I find Campag’s shifters have a really comfortable ergonomic match for my hands, broad hoods under my palm and with shift buttons and levers optimally placed for easy reach. Campag’s disc rotors again bring that Italian style. The slotted cutouts and those smoothly rounded edge profiles look a treat and perform exceptionally well into the bargain.
The wheelset is top-shelf too. Carbon Bora One 35mm rims are laced to Campy’s Ultra Smooth Bearing hubs with that iconic G3 Megadrive lace pattern that gives extra strength to the drive side rear and disc rotor front with it’s 2:1 spoke ratio.
Visually the overall effect of this frame and those wheels is quite stunning. It seems it’s not just me who was impressed. This bike has some kind of aura that distinguishes it from the run of the mill.
It draws attention immediately as I roll up to join the waiting bunch and curious comments “what’s this new piece of bling, Mr Hunt?”. Inside I’m grinning, but I try not to be too smug lest I’m made to pay by the (actual) fast men of the bunch.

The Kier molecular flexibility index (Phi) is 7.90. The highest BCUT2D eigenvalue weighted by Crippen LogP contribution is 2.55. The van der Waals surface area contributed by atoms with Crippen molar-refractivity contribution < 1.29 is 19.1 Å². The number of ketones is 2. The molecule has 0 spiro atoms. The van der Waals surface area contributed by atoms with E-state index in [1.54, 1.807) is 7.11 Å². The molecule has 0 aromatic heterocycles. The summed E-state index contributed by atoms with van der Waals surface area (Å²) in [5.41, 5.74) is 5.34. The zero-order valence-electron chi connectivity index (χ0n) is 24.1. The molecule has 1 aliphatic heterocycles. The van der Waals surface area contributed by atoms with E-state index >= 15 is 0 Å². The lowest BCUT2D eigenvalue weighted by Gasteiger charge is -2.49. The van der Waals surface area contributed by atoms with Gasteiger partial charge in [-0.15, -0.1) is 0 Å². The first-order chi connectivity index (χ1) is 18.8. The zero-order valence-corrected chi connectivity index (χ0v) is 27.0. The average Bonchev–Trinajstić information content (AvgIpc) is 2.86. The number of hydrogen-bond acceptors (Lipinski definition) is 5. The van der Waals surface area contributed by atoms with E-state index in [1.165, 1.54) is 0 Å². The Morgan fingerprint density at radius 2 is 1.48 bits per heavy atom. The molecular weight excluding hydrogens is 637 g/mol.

“This frame is noticeably stiffer than my regular carbon ride and there’s a gratifying feeling of efficiency as I climb the local escarpment, winding up quiet, smooth tree-lined roads.”
As we head out the ride is lively, sharp, and direct. This frame is noticeably stiffer than my regular carbon ride and there’s a gratifying feeling of efficiency as I climb the local escarpment. Descending is a joy. I find myself powering down the mountain, the Diamante hanging on tenaciously as I dare to push harder, going deeper under brakes, and then blasting out of corners.
It’s hard to tell if it’s actually the bike, or some placebo effect this glamorous machine is having on me, but the result is the same. I’m climbing with more intent, pushing harder on the front of the bunch, and extracting more from these aging legs than I have in some time.
Then riding home through rolling farmland I hunker down in the drops, drilling into the wind. As the ks continue to fly past, I’m more and more engrossed in the ride, zoned out and blissfully elated.